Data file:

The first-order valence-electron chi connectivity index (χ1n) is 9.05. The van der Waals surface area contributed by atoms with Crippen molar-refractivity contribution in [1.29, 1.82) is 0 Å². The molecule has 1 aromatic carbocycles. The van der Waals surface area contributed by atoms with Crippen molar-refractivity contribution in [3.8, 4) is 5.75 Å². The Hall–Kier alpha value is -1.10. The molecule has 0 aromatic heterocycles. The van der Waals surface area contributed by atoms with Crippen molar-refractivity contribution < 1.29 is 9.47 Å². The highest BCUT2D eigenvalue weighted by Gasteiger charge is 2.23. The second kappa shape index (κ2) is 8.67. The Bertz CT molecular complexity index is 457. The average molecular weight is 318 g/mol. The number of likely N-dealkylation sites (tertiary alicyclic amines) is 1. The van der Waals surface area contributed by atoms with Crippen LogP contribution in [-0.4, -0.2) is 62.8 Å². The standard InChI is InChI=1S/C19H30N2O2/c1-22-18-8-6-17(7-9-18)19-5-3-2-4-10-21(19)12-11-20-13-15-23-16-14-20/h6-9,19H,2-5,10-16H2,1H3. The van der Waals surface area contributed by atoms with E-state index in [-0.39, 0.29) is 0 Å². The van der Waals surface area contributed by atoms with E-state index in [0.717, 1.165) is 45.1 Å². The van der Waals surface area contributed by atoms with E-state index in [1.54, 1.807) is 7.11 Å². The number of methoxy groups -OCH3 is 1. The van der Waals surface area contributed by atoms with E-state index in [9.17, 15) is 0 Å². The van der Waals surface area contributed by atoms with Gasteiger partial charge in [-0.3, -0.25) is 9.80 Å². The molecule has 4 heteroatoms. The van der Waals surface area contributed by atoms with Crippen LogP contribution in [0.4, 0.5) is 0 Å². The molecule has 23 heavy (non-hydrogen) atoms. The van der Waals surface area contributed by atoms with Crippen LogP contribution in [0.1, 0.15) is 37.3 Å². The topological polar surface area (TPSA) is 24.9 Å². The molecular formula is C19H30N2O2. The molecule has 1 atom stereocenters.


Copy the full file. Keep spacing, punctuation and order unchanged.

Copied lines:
The first-order valence-electron chi connectivity index (χ1n) is 9.05. The van der Waals surface area contributed by atoms with Crippen molar-refractivity contribution in [1.29, 1.82) is 0 Å². The molecule has 1 aromatic carbocycles. The van der Waals surface area contributed by atoms with Crippen molar-refractivity contribution in [3.8, 4) is 5.75 Å². The Hall–Kier alpha value is -1.10. The molecule has 0 aromatic heterocycles. The van der Waals surface area contributed by atoms with Crippen molar-refractivity contribution < 1.29 is 9.47 Å². The highest BCUT2D eigenvalue weighted by Gasteiger charge is 2.23. The second kappa shape index (κ2) is 8.67. The Bertz CT molecular complexity index is 457. The average molecular weight is 318 g/mol. The number of likely N-dealkylation sites (tertiary alicyclic amines) is 1. The van der Waals surface area contributed by atoms with Crippen LogP contribution in [-0.4, -0.2) is 62.8 Å². The standard InChI is InChI=1S/C19H30N2O2/c1-22-18-8-6-17(7-9-18)19-5-3-2-4-10-21(19)12-11-20-13-15-23-16-14-20/h6-9,19H,2-5,10-16H2,1H3. The van der Waals surface area contributed by atoms with E-state index in [-0.39, 0.29) is 0 Å². The van der Waals surface area contributed by atoms with E-state index in [0.717, 1.165) is 45.1 Å². The van der Waals surface area contributed by atoms with E-state index in [1.54, 1.807) is 7.11 Å². The number of methoxy groups -OCH3 is 1. The van der Waals surface area contributed by atoms with E-state index in [9.17, 15) is 0 Å². The van der Waals surface area contributed by atoms with Gasteiger partial charge in [-0.3, -0.25) is 9.80 Å². The molecule has 4 heteroatoms. The van der Waals surface area contributed by atoms with Crippen LogP contribution in [0.4, 0.5) is 0 Å². The molecule has 23 heavy (non-hydrogen) atoms. The van der Waals surface area contributed by atoms with Crippen LogP contribution in [0.1, 0.15) is 37.3 Å². The topological polar surface area (TPSA) is 24.9 Å². The molecular formula is C19H30N2O2. The molecule has 1 atom stereocenters.